Facts about polio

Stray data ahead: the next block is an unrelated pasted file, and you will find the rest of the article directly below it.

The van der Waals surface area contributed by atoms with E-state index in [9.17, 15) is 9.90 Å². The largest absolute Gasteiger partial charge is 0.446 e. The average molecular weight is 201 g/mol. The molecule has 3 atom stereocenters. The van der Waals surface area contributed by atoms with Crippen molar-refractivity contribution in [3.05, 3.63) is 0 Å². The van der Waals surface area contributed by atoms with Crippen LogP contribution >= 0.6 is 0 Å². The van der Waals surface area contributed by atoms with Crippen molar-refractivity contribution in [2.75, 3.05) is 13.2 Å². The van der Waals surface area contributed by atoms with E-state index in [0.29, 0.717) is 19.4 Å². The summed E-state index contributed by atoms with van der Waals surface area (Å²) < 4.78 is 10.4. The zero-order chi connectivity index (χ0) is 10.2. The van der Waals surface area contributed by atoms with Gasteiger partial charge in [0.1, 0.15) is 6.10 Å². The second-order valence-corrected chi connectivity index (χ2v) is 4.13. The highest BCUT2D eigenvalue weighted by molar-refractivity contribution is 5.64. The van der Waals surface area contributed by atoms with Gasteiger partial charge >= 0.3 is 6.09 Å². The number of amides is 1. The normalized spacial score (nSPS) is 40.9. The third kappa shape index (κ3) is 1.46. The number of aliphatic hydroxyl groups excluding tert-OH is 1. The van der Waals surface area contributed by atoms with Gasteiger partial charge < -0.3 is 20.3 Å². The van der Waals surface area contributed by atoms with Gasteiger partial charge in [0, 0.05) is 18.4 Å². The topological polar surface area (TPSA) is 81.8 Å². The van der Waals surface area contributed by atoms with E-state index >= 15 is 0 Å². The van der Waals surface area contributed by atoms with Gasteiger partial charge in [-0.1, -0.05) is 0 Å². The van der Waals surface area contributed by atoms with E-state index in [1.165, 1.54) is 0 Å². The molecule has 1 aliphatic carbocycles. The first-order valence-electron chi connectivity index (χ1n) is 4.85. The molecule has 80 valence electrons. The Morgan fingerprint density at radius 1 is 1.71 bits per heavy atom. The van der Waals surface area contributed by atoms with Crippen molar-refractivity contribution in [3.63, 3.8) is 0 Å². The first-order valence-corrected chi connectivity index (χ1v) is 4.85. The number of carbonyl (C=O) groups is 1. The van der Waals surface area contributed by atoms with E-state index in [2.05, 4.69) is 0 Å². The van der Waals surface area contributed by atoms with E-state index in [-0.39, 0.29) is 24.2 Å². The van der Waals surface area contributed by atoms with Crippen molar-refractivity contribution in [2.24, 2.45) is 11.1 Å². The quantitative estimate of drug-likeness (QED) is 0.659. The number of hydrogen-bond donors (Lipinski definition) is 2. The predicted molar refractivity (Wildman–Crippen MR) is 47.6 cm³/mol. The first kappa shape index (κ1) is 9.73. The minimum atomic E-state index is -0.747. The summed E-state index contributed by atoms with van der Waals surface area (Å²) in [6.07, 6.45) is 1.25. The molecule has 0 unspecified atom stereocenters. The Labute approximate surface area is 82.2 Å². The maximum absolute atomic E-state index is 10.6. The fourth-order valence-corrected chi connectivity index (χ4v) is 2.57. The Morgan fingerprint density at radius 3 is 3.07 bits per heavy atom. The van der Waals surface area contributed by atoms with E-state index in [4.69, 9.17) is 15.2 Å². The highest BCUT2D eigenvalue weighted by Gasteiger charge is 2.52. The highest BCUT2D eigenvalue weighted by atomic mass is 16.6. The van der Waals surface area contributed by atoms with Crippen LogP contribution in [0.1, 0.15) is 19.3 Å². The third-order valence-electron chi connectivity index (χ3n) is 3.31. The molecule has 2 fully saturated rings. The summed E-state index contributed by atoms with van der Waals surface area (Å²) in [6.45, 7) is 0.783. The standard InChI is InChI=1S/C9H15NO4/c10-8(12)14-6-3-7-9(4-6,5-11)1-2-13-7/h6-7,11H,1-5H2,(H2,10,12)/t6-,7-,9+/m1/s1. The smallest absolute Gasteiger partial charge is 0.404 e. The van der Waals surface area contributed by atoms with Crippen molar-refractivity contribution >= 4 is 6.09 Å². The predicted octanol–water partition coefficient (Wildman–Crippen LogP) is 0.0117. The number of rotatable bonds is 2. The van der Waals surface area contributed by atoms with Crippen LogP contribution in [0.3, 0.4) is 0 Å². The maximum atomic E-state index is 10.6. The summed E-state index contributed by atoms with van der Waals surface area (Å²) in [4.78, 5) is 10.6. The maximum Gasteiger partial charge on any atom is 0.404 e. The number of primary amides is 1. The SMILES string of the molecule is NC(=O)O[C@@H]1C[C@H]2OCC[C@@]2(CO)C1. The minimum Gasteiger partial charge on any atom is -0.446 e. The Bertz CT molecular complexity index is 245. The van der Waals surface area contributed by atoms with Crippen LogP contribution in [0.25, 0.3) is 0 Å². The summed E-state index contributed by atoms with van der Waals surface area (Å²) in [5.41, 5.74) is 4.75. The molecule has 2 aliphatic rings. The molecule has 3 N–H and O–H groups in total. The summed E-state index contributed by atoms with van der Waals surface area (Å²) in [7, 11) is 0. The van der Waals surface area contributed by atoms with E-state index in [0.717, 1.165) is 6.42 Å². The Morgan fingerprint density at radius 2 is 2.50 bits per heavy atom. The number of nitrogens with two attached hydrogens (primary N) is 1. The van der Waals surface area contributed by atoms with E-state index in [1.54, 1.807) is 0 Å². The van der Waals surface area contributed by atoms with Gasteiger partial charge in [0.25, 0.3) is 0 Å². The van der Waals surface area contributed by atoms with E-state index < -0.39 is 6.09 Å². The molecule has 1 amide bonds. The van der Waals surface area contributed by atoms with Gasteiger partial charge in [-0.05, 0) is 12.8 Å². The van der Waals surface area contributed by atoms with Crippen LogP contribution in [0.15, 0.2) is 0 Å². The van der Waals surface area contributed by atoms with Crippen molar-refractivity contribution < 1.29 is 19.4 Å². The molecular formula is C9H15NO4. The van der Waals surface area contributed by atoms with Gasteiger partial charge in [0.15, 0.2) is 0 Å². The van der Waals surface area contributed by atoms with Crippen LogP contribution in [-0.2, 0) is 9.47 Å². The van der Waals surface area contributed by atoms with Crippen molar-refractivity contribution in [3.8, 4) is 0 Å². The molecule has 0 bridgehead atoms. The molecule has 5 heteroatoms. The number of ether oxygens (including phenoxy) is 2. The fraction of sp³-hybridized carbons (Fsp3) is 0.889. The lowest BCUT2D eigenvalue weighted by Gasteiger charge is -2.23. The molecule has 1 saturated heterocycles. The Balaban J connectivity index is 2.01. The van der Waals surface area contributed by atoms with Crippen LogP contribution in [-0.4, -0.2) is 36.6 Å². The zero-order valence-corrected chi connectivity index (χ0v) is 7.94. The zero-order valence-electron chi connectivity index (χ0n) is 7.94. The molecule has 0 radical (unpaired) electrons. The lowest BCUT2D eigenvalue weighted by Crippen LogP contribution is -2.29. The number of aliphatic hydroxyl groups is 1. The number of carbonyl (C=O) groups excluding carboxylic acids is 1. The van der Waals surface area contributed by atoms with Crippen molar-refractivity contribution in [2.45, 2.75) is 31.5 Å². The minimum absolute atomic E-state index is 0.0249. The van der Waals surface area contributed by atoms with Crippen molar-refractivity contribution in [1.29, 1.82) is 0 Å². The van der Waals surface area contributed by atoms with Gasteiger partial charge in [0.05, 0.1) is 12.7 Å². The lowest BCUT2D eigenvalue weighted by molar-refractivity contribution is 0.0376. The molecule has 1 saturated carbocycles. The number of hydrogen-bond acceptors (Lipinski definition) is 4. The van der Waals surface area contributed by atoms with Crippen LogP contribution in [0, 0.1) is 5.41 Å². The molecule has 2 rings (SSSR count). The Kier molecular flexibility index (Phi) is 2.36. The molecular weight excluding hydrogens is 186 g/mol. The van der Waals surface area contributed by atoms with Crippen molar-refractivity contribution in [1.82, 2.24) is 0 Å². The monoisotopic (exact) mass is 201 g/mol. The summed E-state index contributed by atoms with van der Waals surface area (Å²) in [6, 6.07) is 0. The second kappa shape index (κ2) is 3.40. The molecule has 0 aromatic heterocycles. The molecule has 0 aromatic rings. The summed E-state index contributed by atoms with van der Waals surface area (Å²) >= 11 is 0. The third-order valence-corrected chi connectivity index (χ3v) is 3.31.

The virus invades the nervous system, and the onset of paralysis can occur in a matter of hours. While polio can strike a person at any age, over fifty percent of the cases occur in children between the ages of three and five. The incubation period of polio, from the time of first exposure to first symptoms, ranges from three to thirty five days, thus Polio can spread widely before a polio outbreak is apparent. Most people infected with the poliovirus have no symptoms or outward signs of the illness and are thus never aware they have been infected. After initial infection with poliovirus, virus particles are excreted in the faeces for several weeks and are highly transmissible to others in a community. In all forms of polio, the early symptoms of infection are fatigue, fever, vomiting, headache and pain in the neck and extremities. Around 1 percent of unimmunized people develop paralytic complications, in some cases bulbar paralysis. Initial infection is of cells in the lining of the small intestine. Immunization interrupts the process here. After multiplication there, viraemia occurs, with distribution of virus to other parts of the body. Flu-like symptoms are typical of viraemia from any cause. The virus has an affinity for the cell bodies of motor neurones, which carry commands to the muscles. Non-paralytic polio may result in fever, vomiting, abdominal pain, lethargy, and irritability, and some muscles tender to the touch. In some cases there may be no significant symptoms whatsoever. The virus affects the anterior horn cells in the spinal column which control movement of the trunk and limb muscles including the intercostal muscles. An affected limb becomes floppy and poorly controlled – the condition of acute flaccid paralysis (AFP). This presentation can lead to permanent paralysis of the body yet it only occurs in around 1 percent of cases. The degree of paralysis is proportional to the extent of infection of the motor nuclei, which is likely to be proportional to the degree of viraemia, and inversely proportional to the degree of immunity. Extensive paralysis of the trunk and muscles of the thorax and abdomen (quadriplegia) may occur. If it affects the upper part of the cervical spinal cord then diaphragm paralysis requires ventilator support. Without respiratory support, polio affecting respiration is likely to result in death from failure of breathing, or aspiration of secretions and resulting pneumonia. Young children who contract polio may sometimes suffer only mild symptoms, and as a result they may become permanently immune to the disease. Hence inhabitants of areas with better sanitation may actually be more susceptible to polio because fewer people have the disease as young children. People who have survived polio sometimes develop additional symptoms, notably muscle weakness and extreme fatigue, decades later; these symptoms are called post-polio syndrome. Since it’s possible to have a polio infection without having significant paralysis, many people who are unaware they ever had polio may now be suffering from post-polio syndrome. The first effective polio vaccine was developed by Jonas Salk at the University of Pittsburgh, although it was the oral vaccine developed by Albert Sabin eight years later that was used for modern mass immunization. The Salk vaccine is based on formalin-inactivated poliovirus. The Sabin vaccine is a live-attenuated vaccine, produced by the passage of the virus through non-human cells at a sub-physiological temperature.